In 2022, the Metaverse is primed to be a digital social space that is not limited to the narrow realm of physical possibilities—creating simulated digital worlds that mimic our world. While this may sound like something from science fiction, in the real world, some influential organizations are taking the first steps and paving the way for the future of the Metaverse.
The Future of Digital Business
While the Metaverse may sound like a daunting prospect, there are plenty of business opportunities that it will bring. We have already seen multiple product placements and advertising of in-game purchases and skins, plus high-value sponsorships for in-game events and concerts. The launch of NFTs has seen a demand for digital-only products, while, Facebook's Horizon promises a remote working environment, with co-working spaces, meeting facilities, and in-Metaverse training sessions bridging the gap between remote workers globally.
Who is Building Out the Metaverse?
Big players such as Meta (formerly Facebook) and Microsoft have detailed their plans for the future of the Metaverse, but while their plans are in their infancy, we should be aware of key players already building into the Metaverse. Built on Blockchain, four virtual worlds are leading the race into the Metaverse:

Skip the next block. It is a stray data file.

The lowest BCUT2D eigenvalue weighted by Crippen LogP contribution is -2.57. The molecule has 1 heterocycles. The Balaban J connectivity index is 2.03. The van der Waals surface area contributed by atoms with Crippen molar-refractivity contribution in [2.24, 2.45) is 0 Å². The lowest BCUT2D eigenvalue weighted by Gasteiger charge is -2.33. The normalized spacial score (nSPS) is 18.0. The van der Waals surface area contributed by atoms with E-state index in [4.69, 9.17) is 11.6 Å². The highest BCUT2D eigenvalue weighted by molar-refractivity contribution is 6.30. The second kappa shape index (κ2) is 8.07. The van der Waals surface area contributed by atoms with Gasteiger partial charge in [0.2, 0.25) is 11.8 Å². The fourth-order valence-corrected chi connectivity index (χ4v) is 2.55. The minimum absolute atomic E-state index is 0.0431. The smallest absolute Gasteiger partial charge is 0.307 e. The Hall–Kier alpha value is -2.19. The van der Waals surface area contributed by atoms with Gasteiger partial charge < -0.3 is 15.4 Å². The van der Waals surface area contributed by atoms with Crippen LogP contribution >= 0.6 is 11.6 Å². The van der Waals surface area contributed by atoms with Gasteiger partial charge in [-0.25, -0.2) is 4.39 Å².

- The Sandbox
- Axie Infinity
Dealing in cryptocurrency, users on these platforms can purchase exclusive NFTs to that Metaverse and digital property inside the Metaverse that creators can build on. Land in the Metaverse is limited, so as land in the Metaverse is bought up, the value of these plots will increase as the demand increases.
5 High Profile Brands Making Strides in the Metaverse
According to Leading Digital Asset manager Greyscale, the global Metaverse revenue is forecasted to reach $400 billion by 2025. Driven by millions of visitors, several brands are already making strides within the Metaverse, showing what is possible for brands in the future:
- Samsung - The tech giant has recently opened a virtual version of its New York flagship store in Decentraland, serving to showcase new announcements and product launches, with the opportunity to win exclusive digital wearables. This is one of the largest brand takeovers to date and is only open for a limited time. Samsung plans to open more versions of the store across multiple platforms.
- Coca-Cola - On International Friendship Day in July 2021, the brand launched their first NFT collection: a custom wearable, a sound visualizer featuring audio clips, and revamped artwork from the 1940s. Alongside this, a virtual event was held in Decentraland on top of their virtual Coca-Cola can building with the opportunity to win wearables and NFTs.